C. Risk factors

In general, cigarette smoking roughly doubles the risk of kidney cancer with an increased dose-dependent risk in heavy smokers. Approximately 30% of males and 25% of females with renal cancer have a history of tobacco use. Industrial exposure to cadmium, asbestos, petroleum byproducts, and ingestion of the drug phenacetin (analgesic nephropathy) has been associated with a higher risk. Lesser risk factors include acquired multicystic kidney disease, patients with end-stage renal disease who are on hemodialysis, obesity, and hypertension. Several hereditary conditions predispose patients to renal cell cancers. Notably, VHL disease, an autosomal dominant hereditary condition involving the inac-tivation of the tumor-suppressor VHL gene, predisposes patients to a variety of neoplasms including clear cell histology renal carcinoma. Inactivation of the VHL gene stimulates angiogenesis through VEGF and its receptor targets in new therapeutic agents. The VHL gene is also mutated in a high number of sporadic or non-hereditary RCCs.

Birt-Hogg-Dubé (BHD) syndrome is an autosomal dominant disorder associated with fibrofolliculomas (benign hair follicle tumors), pulmonary cysts, and renal cancers most commonly of the chromophobe, oncocytoma histology, or a hybrid of the two subtypes. BHD syndrome is caused by a germline mutation in the tumor-suppressor BHD gene, which encodes a novel protein folliculin that has an unknown function.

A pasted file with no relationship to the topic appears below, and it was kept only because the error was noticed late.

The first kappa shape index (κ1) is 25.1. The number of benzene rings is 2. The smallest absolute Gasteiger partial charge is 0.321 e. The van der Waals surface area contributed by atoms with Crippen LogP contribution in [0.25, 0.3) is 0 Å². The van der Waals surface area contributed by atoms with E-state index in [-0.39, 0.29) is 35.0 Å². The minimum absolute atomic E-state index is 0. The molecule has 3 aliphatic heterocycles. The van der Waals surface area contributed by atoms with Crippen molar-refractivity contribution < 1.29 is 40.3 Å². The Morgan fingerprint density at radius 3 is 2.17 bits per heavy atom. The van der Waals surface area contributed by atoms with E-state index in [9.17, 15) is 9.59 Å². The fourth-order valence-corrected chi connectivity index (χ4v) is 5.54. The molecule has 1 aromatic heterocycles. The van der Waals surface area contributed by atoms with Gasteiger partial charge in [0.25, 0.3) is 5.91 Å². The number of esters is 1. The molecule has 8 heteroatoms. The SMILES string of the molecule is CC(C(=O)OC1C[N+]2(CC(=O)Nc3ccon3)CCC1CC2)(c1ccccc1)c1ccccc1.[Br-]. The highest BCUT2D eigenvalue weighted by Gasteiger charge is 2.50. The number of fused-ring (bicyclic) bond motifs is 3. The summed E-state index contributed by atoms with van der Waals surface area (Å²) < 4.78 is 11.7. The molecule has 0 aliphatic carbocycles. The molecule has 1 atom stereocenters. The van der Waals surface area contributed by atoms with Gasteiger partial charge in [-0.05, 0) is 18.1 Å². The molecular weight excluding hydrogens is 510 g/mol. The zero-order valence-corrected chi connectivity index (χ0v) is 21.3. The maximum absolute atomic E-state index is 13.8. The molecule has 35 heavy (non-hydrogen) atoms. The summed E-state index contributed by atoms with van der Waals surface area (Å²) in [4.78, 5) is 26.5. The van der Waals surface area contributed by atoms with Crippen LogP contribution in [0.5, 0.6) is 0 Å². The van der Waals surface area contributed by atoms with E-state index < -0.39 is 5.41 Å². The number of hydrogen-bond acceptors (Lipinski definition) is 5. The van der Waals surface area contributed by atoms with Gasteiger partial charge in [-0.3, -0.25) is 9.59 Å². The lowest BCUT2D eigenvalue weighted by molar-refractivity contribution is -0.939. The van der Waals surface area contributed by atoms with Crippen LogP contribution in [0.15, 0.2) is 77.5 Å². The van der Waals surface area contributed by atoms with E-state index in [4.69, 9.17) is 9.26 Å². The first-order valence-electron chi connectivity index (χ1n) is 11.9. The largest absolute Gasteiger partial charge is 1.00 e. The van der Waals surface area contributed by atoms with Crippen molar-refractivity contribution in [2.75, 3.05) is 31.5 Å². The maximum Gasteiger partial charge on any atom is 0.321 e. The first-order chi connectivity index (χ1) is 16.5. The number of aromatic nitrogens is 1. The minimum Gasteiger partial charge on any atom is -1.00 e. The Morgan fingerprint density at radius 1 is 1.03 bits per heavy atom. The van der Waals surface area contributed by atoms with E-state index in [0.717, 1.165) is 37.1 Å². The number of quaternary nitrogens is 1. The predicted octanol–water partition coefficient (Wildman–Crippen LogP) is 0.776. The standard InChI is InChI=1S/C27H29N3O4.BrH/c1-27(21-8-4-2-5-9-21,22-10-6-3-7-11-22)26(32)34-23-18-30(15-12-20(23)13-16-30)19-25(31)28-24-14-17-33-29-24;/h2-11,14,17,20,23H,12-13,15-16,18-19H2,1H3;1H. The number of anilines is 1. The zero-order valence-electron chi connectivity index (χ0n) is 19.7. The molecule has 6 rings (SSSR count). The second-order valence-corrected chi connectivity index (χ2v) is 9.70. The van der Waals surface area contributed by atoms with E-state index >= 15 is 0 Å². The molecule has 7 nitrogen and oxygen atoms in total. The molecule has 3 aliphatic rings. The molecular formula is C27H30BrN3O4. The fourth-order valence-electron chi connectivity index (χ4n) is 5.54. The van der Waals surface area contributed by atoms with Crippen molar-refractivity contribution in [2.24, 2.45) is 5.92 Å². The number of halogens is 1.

D. Clinical characteristics

The most common clinical signs and symptoms of renal cancer include hematuria (56% of patients), flank pain (38%), abdominal mass (36%), weight loss (27%), and fever (11%). However, the classic triad of hematuria, flank pain, and abdominal mass occurs in less than 20% of patients and many are asymptomatic until the disease is advanced. Twenty-five percent of renal cancers are found incidentally in radiographic imaging, and 30% of patients will have metastatic disease at diagnosis. Common metastatic sites are lung (75%), soft tissues (36%), bone (20%), and liver (18%); brain metastases are often a late manifestation. Hypercalcemia is present in up to 20% of patients despite the absence of bony metastases and is related to ectopic production of parathyroid hormone–related protein, osteoclast activating factor, or tumor necrosis factor. Erythrocytosis due to excess erythropoietin production has been described in 3% of patients. Ectopic production of other hormones including renin and glucagon produce clinical manifestations of hypertension and hyperglycemia, respectively. Stauffer syndrome, identified in up to 20% of patients, is a hepatic dysfunction associated with elevated alkaline phosphatase, transaminases, activated partial thromboplastin time, and hepatomegaly in the absence of liver metastases.